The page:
Officials: ‘Brain eating’ amoeba not likely locally

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With the detection of an amoeba in North Monroe, officials with the City of Minden say the drinking water locally is safe.

Water Production Superintendent Rick Buckner said it is very unlikely residents and businesses will ever see the naegleria fowleri “brain eating” ameba in their drinking water.

“We have a lesser chance of getting the amoeba because it’s groundwater that we use,” Buckner said. “The amoeba would be in surface water. There’s always certain things we see happen that would compromise the quality of the water, so that’s why we have the chlorine in the water.”

Minden gets its drinking water from nine wells that are injected directly into the Sparta Aquifer – most at the water plant, one on Clerk Street, one at the power plant on Horton Street, and two others near the line crews’ office on Shreveport Road.

Buckner said Minden’s water is tested daily and quarterly. The daily tests are to make sure the water quality is still safe, and the quarterly tests are done by state officials with the Department of Health and Hospitals.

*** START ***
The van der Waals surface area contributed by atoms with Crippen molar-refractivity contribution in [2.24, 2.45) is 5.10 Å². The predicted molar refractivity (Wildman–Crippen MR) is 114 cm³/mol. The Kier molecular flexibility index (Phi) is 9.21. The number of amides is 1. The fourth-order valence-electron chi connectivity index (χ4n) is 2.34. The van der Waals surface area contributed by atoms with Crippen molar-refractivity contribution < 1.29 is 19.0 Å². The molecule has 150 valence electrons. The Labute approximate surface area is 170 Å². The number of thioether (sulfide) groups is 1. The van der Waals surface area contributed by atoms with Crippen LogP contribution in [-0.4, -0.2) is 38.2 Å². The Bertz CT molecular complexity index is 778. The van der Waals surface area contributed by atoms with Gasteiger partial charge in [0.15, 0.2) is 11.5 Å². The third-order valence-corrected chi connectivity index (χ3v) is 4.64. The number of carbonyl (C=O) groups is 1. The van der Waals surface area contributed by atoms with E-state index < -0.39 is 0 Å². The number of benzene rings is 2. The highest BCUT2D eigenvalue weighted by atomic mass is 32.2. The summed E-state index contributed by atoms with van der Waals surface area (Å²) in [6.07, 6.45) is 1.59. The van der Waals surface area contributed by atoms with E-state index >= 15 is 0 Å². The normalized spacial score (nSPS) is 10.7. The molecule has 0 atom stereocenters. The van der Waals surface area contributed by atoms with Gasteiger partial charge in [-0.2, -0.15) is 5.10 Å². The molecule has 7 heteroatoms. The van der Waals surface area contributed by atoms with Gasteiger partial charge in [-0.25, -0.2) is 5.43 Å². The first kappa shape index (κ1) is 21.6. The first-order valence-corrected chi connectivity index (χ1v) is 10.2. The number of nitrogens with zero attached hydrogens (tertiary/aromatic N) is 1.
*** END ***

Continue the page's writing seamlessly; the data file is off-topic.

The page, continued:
In his four years with the city, Buckner has seen two instances where coliform was detected in the drinking water, but those were quickly corrected, he said.

Operator Mike Chreene, who oversees three water systems in the parish and one well behind a store in Dixie Inn, said all the wells in each of those systems draw water directly from the Sparta Aquifer. Chreene and Dustin Smith, president of the board for the Germantown Water System said as long as they keep their chlorine levels above what’s allowed by the state, then it should keep the ameba out of their drinking water.

“As long as we keep the chlorine levels above what the state recommends, they say we’re going to be fine,” Chreene said. “That is a .5 parts per million, and to me, I don’t think it could get into the ground water.”

The naegleria fowleri amoeba is found in warm, fresh water around the world, according to DHH.

It “is naturally found in warm freshwater environments such as lakes and rivers, naturally hot (geothermal) water such as hot springs, warm water discharge from industrial or power plants, geothermal well water, poorly maintained or minimally chlorinated swimming pools, water heaters and soil, where it lives by feeding on bacteria and other microbes in the environment.”

DHH officials said the chance of being infected by naegleria fowleri contaminated water is very low. The only way someone can be infected is if surface water goes into their nose, they said.

Buckner reiterated that it is improbable that the amoeba would make its way into the city’s drinking water.

“It’s very unlikely that we would have something like this,” he said.

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